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General Principles of Erosion Protection Other Flow Deflectors
Iowa vanes and bendway weirs are similar to dikes and retards in that they function
by inducing deposition at the bank toe rather than permitting scour to occur. Since they
significantly alter secondary currents, rather than simply relocating the secondary currents,
they should be less demanding of toe protection than dikes or retards. However, since these
are relatively new techniques, long-term field experience is not yet available. Vegetative Bank Protection
The importance of toe protection for successful bank stabilization using vegetation
cannot be overemphasized. Vegetation alone is unlikely to be successful as toe protection
unless velocities during design flows are so low that little toe scour is predicted, and climate,
inundation conditions, and soils are conducive to a vigorous growth at the toe.
Selection of a toe protection technique should assume that the vegetated portion of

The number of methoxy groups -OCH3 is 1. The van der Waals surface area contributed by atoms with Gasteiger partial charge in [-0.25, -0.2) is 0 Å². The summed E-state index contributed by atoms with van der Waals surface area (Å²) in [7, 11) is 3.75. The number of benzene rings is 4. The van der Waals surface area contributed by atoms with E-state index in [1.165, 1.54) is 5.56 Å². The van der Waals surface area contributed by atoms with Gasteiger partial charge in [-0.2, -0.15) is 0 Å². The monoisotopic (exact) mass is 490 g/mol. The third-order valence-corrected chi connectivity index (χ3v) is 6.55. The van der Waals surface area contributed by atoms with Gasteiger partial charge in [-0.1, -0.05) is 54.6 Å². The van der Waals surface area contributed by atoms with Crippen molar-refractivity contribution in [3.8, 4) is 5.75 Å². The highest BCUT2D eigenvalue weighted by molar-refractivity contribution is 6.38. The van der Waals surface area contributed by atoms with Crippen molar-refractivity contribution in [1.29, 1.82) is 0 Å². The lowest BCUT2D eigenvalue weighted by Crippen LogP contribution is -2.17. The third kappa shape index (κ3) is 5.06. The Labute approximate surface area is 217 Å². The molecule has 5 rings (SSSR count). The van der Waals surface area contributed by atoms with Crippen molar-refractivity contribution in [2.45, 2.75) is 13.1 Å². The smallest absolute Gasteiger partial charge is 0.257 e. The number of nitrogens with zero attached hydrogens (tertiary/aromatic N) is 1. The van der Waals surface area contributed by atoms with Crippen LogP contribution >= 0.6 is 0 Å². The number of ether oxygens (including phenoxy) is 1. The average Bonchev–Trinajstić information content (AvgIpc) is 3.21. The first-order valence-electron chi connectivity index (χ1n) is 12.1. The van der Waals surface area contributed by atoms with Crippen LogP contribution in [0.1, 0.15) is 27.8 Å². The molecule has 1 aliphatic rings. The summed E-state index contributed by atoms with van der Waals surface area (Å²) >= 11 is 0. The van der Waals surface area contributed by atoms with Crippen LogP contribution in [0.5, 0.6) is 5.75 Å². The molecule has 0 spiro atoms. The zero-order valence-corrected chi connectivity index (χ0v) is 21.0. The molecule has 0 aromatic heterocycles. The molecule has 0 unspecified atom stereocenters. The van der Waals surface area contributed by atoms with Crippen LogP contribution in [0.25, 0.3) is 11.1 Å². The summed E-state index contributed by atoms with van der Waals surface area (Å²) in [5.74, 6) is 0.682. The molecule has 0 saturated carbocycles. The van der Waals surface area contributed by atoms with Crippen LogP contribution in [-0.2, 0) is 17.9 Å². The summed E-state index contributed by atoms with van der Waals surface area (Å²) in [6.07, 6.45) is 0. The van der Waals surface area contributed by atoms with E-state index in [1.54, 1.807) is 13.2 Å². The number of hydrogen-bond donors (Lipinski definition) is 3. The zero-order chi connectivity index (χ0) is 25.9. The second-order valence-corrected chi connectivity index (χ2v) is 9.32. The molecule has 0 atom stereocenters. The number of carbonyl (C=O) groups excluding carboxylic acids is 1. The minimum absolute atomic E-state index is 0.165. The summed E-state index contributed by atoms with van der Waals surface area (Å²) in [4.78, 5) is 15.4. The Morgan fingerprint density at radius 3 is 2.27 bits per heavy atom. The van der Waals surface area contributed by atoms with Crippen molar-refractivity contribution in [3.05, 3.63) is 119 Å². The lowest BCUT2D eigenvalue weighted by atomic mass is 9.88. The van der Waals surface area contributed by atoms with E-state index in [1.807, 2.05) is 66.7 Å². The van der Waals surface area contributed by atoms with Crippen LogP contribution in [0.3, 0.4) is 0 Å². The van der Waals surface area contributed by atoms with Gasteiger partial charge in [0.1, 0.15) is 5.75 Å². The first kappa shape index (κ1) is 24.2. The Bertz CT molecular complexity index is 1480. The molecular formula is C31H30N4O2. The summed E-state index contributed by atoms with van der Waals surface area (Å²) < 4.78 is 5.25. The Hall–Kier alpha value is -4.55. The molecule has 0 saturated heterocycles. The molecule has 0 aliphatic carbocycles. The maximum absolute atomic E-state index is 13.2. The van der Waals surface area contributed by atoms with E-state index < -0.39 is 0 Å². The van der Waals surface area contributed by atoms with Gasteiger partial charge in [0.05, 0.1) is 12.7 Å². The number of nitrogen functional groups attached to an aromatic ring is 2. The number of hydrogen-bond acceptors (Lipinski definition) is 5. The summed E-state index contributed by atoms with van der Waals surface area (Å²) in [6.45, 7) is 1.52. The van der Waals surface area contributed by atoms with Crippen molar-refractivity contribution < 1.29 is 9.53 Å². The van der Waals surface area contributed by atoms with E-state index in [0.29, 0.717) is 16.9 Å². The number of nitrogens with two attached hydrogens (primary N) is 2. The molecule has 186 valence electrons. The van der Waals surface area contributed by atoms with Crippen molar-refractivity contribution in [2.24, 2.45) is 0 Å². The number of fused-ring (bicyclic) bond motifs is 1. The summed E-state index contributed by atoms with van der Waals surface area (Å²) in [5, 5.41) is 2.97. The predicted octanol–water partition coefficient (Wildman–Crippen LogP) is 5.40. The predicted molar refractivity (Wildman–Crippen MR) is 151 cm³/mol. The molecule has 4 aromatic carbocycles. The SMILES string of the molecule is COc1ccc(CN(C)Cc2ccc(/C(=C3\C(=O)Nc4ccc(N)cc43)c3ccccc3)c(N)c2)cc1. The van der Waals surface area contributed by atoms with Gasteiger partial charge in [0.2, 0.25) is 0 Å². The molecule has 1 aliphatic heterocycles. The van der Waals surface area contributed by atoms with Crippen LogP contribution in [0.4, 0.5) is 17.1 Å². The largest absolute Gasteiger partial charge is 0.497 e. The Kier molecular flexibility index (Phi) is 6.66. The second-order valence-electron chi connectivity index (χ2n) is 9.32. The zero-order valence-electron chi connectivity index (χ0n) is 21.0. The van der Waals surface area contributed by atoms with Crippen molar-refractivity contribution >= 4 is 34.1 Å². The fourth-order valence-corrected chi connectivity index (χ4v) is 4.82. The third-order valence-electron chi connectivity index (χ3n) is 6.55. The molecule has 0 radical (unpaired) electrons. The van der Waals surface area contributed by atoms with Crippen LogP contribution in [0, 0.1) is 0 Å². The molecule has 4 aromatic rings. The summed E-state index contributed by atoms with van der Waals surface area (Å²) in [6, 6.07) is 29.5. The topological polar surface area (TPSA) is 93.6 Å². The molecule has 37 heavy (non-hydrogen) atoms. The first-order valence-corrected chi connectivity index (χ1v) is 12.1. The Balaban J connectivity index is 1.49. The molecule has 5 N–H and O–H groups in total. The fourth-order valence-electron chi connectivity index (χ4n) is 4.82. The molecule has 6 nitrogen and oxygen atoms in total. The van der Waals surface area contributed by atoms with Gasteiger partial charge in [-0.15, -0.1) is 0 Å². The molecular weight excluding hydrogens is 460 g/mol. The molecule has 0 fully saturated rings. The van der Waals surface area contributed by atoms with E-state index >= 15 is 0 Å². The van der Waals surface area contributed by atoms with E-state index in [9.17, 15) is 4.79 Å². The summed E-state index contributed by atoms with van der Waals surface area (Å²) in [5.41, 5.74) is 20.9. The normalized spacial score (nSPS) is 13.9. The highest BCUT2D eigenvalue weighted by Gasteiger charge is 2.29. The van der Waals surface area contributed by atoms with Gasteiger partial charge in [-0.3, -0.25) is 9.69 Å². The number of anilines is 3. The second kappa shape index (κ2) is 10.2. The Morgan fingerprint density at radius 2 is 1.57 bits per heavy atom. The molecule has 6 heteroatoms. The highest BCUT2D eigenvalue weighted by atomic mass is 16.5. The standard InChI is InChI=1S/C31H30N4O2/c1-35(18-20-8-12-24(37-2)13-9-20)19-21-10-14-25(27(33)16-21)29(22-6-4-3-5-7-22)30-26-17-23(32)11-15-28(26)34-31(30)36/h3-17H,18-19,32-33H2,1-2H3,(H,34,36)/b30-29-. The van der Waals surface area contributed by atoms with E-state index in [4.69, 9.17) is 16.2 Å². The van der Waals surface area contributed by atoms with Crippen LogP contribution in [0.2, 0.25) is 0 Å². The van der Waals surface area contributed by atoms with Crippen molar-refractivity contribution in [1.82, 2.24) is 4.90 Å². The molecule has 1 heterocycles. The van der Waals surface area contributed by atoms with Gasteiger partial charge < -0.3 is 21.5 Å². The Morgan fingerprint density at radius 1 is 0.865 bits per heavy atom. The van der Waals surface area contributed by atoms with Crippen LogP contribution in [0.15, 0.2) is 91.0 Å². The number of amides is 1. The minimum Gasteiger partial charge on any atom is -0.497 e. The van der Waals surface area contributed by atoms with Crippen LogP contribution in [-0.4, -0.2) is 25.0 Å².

the bank is in effect a rigid armor, which dictates that either a self-launching material or a
flexible mattress be used at the toe. In practice, vegetation is usually used as a cost-saving
or environmental feature in conjunction with a structural technique, and appropriate toe
protection will be an integral part of the design of the structural technique. Typical examples
are vegetative plantings between dikes, behind retards, and on the upper bank slope above
one of the many armor materials. Retaining Wall
If a retaining wall is part of the solution to geotechnical instability, then the approach
to toe protection should be the same as for rigid retards. The alternative of designing the wall
to be stable under maximum scour is likely to be more costly than limiting the scour. It also
introduces the risk of a sudden, and, perhaps, catastrophic mass failure in the event of
miscalculation of the maximum scour depth, since underdesign of toe protection is more likely
to manifest itself gradually and is more easily detected in time for remedy than is excess scour
during high flows in the absence of toe protection. Since retaining walls are often used in
situations where consequences of failure are high, increasing the safety factor by using toe
protection as well as extra structural strength is advisable.
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